Persecution of the church
Persecution of Christians in Muslim countries is getting so bad that even Newsweek is noticing: The Global War on Christians in the Muslim World — From one end of the muslim world to the other, Christians are being murdered for their faith.
We hear so often about Muslims as victims of abuse in the West and combatants in the Arab Spring’s fight against tyranny. But, in fact, a wholly different kind of war is underway—an unrecognized battle costing thousands of lives. Christians are being killed in the Islamic world because of their religion. It is a rising genocide that ought to provoke global alarm.
The portrayal of Muslims as victims or heroes is at best partially accurate. In recent years the violent oppression of Christian minorities has become the norm in Muslim-majority nations stretching from West Africa and the Middle East to South Asia and Oceania. In some countries it is governments and their agents that have burned churches and imprisoned parishioners. In others, rebel groups and vigilantes have taken matters into their own hands, murdering Christians and driving them from regions where their roots go back centuries.
Michael Horton, on the White Horse Inn blog, gives three ways in which we Christians in the West should respond (These are quotes, not the complete blog post):
More Christians have been martyred in the last several decades than in all of the centuries combined—including the early Roman persecutions. We are directed by Christ to pray first and foremost for the coming of his kingdom, come what may. But we also are called to pray for the “daily bread” and protection from temptation that become especially critical needs under persecution.
2. Faithful Witness
It’s striking that when Paul, writing from prison, asks for prayers on his behalf, he does not even mention better conditions. The gospel is his overriding passion. The “prisoner of Christ” asks for prayer “that words may be given to me in opening my mouth boldly to proclaim the mystery of the gospel, for which I am an ambassador in chains, that I may declare it boldly, as I ought to speak” (Eph 6:19-20)
The temptation is great to tone down the radical message of the gospel. A growing trend in evangelical missiology, known as the “Insider Movement,” encourages people to become “Jesus followers” while remaining Muslims. They need not profess faith in Christ publicly, be baptized, or become part of the church; they may continue to be Muslims outwardly. In the church’s first centuries, a similar challenge arose. Many, including some bishops, claimed that they could remain Christians inwardly while outwardly surrendering their Bibles and any public identity as believers. Excommunicated, they were known as the “lapsed,” and this gave rise to the well-known statement by the third-century bishop and martyr Cyprian, “Outside the church there is no salvation.”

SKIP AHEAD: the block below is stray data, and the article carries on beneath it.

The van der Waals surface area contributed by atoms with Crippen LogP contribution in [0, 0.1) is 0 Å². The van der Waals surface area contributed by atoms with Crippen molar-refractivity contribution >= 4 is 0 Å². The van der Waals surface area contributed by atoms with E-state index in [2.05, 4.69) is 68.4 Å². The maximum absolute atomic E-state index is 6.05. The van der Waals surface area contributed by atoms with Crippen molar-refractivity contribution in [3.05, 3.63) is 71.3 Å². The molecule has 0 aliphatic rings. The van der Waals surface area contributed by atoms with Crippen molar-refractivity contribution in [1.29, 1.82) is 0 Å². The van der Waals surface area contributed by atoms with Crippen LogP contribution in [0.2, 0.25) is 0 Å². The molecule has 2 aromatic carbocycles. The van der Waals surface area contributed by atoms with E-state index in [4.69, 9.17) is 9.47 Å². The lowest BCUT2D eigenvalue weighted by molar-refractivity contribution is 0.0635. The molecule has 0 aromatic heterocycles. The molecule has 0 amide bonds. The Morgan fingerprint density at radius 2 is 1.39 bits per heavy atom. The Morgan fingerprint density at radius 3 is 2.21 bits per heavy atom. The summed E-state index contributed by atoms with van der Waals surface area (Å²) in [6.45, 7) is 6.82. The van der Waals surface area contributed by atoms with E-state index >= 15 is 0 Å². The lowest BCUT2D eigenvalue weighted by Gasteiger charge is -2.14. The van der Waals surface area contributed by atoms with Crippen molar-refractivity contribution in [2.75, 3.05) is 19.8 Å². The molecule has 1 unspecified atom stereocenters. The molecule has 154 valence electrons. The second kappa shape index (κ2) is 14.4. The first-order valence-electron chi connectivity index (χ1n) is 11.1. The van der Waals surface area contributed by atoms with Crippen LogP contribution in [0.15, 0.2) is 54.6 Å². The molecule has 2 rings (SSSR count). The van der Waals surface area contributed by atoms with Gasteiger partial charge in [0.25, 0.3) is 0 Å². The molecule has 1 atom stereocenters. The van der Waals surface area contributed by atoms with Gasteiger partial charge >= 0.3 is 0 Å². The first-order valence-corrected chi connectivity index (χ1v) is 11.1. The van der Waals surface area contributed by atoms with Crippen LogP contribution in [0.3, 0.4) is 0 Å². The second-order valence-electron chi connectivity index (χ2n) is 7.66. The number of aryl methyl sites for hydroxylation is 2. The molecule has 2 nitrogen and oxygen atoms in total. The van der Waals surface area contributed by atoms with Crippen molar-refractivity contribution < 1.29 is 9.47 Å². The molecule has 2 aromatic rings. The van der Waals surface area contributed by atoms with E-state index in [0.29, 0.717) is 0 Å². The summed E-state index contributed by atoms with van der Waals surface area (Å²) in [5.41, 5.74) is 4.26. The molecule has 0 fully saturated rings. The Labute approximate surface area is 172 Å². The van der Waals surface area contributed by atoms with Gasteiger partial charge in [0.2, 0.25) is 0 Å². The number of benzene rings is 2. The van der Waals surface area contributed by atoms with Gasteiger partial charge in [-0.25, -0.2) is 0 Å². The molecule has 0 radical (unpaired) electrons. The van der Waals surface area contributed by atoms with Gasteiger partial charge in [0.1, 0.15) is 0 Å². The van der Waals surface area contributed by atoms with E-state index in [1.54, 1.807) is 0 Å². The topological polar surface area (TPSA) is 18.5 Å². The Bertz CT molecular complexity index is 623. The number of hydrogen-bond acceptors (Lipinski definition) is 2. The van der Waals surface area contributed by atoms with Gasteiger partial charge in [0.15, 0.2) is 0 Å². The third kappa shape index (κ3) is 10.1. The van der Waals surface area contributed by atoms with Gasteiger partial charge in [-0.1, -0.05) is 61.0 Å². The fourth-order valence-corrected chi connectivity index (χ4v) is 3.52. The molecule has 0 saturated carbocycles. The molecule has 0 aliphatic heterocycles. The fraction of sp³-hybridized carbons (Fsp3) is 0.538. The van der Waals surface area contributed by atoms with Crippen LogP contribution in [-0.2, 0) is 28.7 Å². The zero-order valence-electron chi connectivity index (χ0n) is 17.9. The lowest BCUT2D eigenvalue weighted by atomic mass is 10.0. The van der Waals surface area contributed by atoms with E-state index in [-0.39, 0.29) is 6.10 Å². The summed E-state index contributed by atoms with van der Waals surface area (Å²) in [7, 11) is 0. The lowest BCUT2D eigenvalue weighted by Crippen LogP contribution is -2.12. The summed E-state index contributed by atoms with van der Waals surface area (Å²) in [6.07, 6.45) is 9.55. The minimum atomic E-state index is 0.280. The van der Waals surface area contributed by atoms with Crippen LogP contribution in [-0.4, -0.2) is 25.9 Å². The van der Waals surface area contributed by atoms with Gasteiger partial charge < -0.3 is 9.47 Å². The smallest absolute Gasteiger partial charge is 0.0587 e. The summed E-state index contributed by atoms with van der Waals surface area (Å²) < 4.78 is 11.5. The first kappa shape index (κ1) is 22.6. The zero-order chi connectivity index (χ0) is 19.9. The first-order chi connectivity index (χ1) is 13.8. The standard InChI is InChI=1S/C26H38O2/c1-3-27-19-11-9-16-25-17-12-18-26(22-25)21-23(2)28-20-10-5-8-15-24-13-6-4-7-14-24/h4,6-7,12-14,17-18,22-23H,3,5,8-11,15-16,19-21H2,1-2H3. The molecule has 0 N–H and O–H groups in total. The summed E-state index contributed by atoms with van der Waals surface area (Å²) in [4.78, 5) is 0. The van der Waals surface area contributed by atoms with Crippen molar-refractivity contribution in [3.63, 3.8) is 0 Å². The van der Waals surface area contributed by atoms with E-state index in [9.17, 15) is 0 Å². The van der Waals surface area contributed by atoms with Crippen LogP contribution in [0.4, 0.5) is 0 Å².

In the West, including the US, there is a growing detachment from public identification with Christ, including baptism and membership in the church. Emergent church leaders encourage people to become “followers of Jesus” while remaining Hindus, Buddhists, Jews, or Muslims. After all, it’s “deeds, not creeds.” There is growing reluctance to witness openly to Christ for fear of being perceived as narrow-minded and intolerant. While we eschew all appeals to temporal power, much less violence, for the spread of Christ’s kingdom, we must pause to consider the seriousness of Christ’s claims not only in the face of martyrdom but in the face of the more subtle forms of compromise that are weakening our witness at home and abroad. While brothers and sisters sit in prisons for their testimony to Christ, their greatest disappointment is to learn that some Western missionaries are encouraging what amounts to apostasy. It’s a policy that doesn’t even make sense pragmatically, since the duplicity of “Muslim followers of Jesus” outrages the Muslim community even where Christians and Muslims live in relative co-existence.
3. Human Rights, Not Just Christian Rights
Third, Christians in the West should advocate publicly for human rights, including religious freedom, as part of the universal mandate of neighbor-love. Ramez Atallah, an evangelical leader and general secretary of the Bible Society of Egypt, reportedly counseled, “It’s not to our benefit to have loud voices overseas talking about Christians. It’s a great benefit to us to have loud voices abroad talking about a more universal bill of rights for all Egyptians.”
Grace and Peace